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On the Eve of OJ Simpson's Parole Hearing - What Makes Him So Compelling?

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(AP Photo/Ethan Miller, Pool, File)

In this May 14, 2013 pool file photo, O.J. Simpson sits during a break on the second day of an evidentiary hearing in Clark County District Court in Las Vegas. Simpson, the former football star, TV pitchman and now Nevada prison inmate, will have a lot going for him when he appears before state parole board members Thursday, July 20, 2017 seeking his release after more than eight years for an ill-fated bid to retrieve sports memorabilia.

O.J. Simpson has been in prison – at Nevada’s Lovelock Correctional Facility, northeast of Reno -  for more than eight years.

Now there’s the possibility that he may be released.

This Thursday is his parole board hearing. Simpson will be in Lovelock. The Parole Board will be in Carson City. They’ll be linked via video conference.

With us to talk about O.J. Simpson is contributor John L. Smith. 

DISCUSSION HIGHLIGHTS:

Remind us what this trial was about:

This goes back to 2007 in September. O.J. Simpson was arrested basically for robbing memorabilia and using friends and allies and acolytes - two of whom were armed. He laughed it off initially, even after his arrest. He gave interviews to major newspapers, saying this is a joke and it was his memorabilia and he was just getting it back. 

This is at the time that Simpson had been found liable in the civil court case in the deaths of Nicole Brown Simpson and Ronald Goldman. He couldn't just go around selling his memorabilia - legally. Because people were looking for any kind of profit Simpson was making in order to legally extract it from him as part of the liability.

He had these friends, some of whom were maybe more 'seedy' than others, who were willing to associate with him and who were willing to sell off his memorabilia and cut him in on it. With that understood, you fast forward to this night at the Palace Station, in a hotel room where Simpson and his crew they come into this room and the essential threaten the person Bruce Fromong. They basically take back the material. It's not only reported to police but it's recorded.

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Did Simpson say anything on those tapes that incriminated him?

According to the tapes, which were questioned in court just the level of veracity of them... but the bottom line was Simpson did menace people and said "nobody leaves the f**king room.' 

The thing that is so interesting with O.J. Simpson you have this big picture of the American athletes - one of the most likable American athletes, one of the most likable African-American athletes - who managed to become an actor and a pitchman for the rental car company really successful in that regard. He goes through this entire upheaval of his image and his life and he winds up in this hotel room in Vegas, talking like a thug and surrounded by guys who were willing to do whatever they needed to do to hang out with him.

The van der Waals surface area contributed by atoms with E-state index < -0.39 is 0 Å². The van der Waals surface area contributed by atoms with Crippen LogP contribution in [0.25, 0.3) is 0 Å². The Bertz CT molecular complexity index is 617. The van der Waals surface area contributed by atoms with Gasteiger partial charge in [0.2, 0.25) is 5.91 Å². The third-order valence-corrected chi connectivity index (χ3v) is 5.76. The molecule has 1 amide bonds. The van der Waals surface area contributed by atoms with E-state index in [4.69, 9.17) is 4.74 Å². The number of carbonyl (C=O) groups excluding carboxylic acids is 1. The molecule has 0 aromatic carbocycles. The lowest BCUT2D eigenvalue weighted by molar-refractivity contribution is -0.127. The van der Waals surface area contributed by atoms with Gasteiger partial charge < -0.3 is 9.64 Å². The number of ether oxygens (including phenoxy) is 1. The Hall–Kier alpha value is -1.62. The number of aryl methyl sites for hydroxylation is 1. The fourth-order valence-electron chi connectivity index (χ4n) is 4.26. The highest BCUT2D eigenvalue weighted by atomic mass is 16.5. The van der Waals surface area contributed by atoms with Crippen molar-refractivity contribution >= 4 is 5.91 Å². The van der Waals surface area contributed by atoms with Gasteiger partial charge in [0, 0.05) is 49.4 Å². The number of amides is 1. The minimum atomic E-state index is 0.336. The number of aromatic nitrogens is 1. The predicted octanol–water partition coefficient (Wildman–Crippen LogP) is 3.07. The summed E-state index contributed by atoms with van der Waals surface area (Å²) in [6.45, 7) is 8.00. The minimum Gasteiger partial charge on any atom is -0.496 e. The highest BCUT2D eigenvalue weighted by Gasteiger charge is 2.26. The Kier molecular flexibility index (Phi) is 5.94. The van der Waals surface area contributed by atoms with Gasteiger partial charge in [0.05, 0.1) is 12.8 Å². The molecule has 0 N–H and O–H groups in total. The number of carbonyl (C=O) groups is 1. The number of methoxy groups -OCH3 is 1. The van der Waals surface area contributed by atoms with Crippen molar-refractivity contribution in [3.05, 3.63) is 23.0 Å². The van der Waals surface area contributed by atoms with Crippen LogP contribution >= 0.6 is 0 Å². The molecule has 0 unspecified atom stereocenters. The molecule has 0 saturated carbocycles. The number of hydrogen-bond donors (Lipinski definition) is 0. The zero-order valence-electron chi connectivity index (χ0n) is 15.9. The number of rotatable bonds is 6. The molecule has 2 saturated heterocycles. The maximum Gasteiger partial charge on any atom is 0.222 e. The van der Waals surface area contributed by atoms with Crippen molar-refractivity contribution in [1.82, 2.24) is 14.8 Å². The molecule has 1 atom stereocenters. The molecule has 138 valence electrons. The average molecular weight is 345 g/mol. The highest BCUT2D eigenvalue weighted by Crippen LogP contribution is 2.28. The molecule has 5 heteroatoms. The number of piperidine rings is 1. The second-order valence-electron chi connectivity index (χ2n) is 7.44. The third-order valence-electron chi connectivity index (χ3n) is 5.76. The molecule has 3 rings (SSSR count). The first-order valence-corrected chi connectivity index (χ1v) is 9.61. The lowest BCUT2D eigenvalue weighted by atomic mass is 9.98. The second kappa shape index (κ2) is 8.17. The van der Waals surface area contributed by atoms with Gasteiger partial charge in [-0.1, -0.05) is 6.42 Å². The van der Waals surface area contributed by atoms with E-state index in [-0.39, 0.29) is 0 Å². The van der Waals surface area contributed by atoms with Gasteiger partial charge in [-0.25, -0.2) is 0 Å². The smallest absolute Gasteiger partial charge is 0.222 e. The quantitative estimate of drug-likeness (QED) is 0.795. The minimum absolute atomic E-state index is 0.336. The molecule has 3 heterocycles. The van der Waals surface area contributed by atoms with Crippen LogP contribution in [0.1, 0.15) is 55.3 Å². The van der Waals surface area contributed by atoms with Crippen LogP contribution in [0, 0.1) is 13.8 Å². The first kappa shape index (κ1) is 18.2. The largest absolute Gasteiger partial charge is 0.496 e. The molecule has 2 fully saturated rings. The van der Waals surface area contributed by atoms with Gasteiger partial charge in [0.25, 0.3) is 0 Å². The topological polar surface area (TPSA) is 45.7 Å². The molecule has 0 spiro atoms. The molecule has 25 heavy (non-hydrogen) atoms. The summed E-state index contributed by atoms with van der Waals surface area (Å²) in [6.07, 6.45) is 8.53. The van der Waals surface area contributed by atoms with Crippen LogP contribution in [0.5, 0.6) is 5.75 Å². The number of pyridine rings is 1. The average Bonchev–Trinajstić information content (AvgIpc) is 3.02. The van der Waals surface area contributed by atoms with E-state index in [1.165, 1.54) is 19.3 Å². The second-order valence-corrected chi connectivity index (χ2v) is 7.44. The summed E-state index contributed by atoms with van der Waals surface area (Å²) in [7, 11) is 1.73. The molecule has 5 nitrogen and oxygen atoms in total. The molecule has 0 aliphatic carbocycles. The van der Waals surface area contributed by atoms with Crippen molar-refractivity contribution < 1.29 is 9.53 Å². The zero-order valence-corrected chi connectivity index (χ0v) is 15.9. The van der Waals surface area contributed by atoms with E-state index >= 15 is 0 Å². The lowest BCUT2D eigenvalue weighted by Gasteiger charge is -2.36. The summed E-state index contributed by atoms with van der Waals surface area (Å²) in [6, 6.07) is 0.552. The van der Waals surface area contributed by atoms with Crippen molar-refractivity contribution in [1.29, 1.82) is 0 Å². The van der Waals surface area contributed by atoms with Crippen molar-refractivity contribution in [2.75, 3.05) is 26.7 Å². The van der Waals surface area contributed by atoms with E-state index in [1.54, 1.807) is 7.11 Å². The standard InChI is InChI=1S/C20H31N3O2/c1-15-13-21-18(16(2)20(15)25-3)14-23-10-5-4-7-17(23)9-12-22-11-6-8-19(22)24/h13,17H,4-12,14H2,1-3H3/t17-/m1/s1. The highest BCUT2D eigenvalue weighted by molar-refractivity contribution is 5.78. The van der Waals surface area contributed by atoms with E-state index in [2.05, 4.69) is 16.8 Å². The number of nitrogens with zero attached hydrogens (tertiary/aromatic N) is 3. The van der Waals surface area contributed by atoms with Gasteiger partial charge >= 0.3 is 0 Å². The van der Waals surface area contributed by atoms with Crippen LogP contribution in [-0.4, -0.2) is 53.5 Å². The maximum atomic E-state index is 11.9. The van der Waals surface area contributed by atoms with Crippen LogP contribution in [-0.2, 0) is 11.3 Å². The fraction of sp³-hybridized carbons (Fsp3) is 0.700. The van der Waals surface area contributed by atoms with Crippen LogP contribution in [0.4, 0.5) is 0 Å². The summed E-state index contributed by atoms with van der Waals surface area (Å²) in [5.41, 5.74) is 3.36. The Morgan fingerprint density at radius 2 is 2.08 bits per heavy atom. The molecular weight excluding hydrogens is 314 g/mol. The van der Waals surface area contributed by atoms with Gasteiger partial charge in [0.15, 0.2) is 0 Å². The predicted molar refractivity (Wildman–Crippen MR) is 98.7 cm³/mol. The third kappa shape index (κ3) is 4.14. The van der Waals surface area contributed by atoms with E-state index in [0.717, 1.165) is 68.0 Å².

Simpson got sentenced to nine to 30 years in prison. Is that a fair sentence for this crime or was a sentence that made up for the not guilty verdict in the murder trial?

I think, obviously, a lot of the American public looks at it that way. When you look at the evidence that was presented that was accepted at trial that could have influenced jurors. There were recordings with Simpson's voice on it. So it wasn't a tough call. Did he get the book thrown at him? Yeah. Let's take the celebrity out of it and have a robbery that is an armed robbery with two weapons involved and I think someone is going to prison for that.

We seem to be obsessed to O.J. Simpson. Why?

I think it goes back to his rise in the American consciousness. He was a star on the athletic field in college at USC. He was a star with the Buffalo Bills. He wasn't just a fine running back. He was a superstar. He's a good looking man. When he took up acting, he found roles in comedies... and he comported himself really well there. He was better liked. 

 A lot of folks focus on an O.J. who was born in Oakland and wasn't from a middle-class family. O.J. was the African-American who really made the grade and crossed over into the white public. I think there was a lot of that going on. America is clearly a place where racial overtones are present and Simpson seemed to pierce that. 

You're going to be Carson City for the hearing, why?

I'm really interested in studying the big tent of it. To see how it's covered. I don't expect anything new to come out of it. I think Simpson is getting pretty close to the end of the minimum of his sentence the commissioners are going to look at that... but it is interesting that there is such a crush of media interest. It is almost as if the dog days of summer here you've got people refocused on the Simpson issue.

Guests

John L. Smith, contributor

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